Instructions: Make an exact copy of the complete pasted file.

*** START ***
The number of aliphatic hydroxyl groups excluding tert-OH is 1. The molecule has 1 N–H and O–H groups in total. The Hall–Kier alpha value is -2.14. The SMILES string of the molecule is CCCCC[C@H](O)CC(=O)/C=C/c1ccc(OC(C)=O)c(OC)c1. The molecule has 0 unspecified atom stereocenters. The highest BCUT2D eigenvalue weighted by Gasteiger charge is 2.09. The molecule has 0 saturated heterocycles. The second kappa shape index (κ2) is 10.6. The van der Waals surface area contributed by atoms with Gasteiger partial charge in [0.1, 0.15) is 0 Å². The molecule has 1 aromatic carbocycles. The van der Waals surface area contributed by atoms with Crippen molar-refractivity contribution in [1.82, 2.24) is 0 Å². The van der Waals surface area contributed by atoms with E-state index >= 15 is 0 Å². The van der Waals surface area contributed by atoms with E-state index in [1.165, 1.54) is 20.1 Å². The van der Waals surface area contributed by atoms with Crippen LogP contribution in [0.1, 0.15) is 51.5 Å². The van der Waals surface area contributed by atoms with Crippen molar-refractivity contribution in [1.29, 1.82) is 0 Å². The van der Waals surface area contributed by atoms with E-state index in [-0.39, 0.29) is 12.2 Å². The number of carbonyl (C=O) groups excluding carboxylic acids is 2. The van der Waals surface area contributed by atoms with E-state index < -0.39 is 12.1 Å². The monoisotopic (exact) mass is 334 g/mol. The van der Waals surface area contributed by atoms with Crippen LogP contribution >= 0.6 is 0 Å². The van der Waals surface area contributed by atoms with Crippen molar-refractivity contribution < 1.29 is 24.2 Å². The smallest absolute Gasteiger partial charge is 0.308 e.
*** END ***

The number of aliphatic hydroxyl groups excluding tert-OH is 1. The molecule has 1 N–H and O–H groups in total. The Hall–Kier alpha value is -2.14. The SMILES string of the molecule is CCCCC[C@H](O)CC(=O)/C=C/c1ccc(OC(C)=O)c(OC)c1. The molecule has 0 unspecified atom stereocenters. The highest BCUT2D eigenvalue weighted by Gasteiger charge is 2.09. The molecule has 0 saturated heterocycles. The second kappa shape index (κ2) is 10.6. The van der Waals surface area contributed by atoms with Gasteiger partial charge in [0.1, 0.15) is 0 Å². The molecule has 1 aromatic carbocycles. The van der Waals surface area contributed by atoms with Crippen molar-refractivity contribution in [1.82, 2.24) is 0 Å². The van der Waals surface area contributed by atoms with E-state index >= 15 is 0 Å². The van der Waals surface area contributed by atoms with E-state index in [1.165, 1.54) is 20.1 Å². The van der Waals surface area contributed by atoms with Crippen LogP contribution in [0.1, 0.15) is 51.5 Å². The van der Waals surface area contributed by atoms with Crippen molar-refractivity contribution in [1.29, 1.82) is 0 Å². The van der Waals surface area contributed by atoms with E-state index in [-0.39, 0.29) is 12.2 Å². The number of carbonyl (C=O) groups excluding carboxylic acids is 2. The van der Waals surface area contributed by atoms with E-state index < -0.39 is 12.1 Å². The monoisotopic (exact) mass is 334 g/mol. The van der Waals surface area contributed by atoms with Crippen LogP contribution >= 0.6 is 0 Å². The van der Waals surface area contributed by atoms with Crippen molar-refractivity contribution < 1.29 is 24.2 Å². The smallest absolute Gasteiger partial charge is 0.308 e.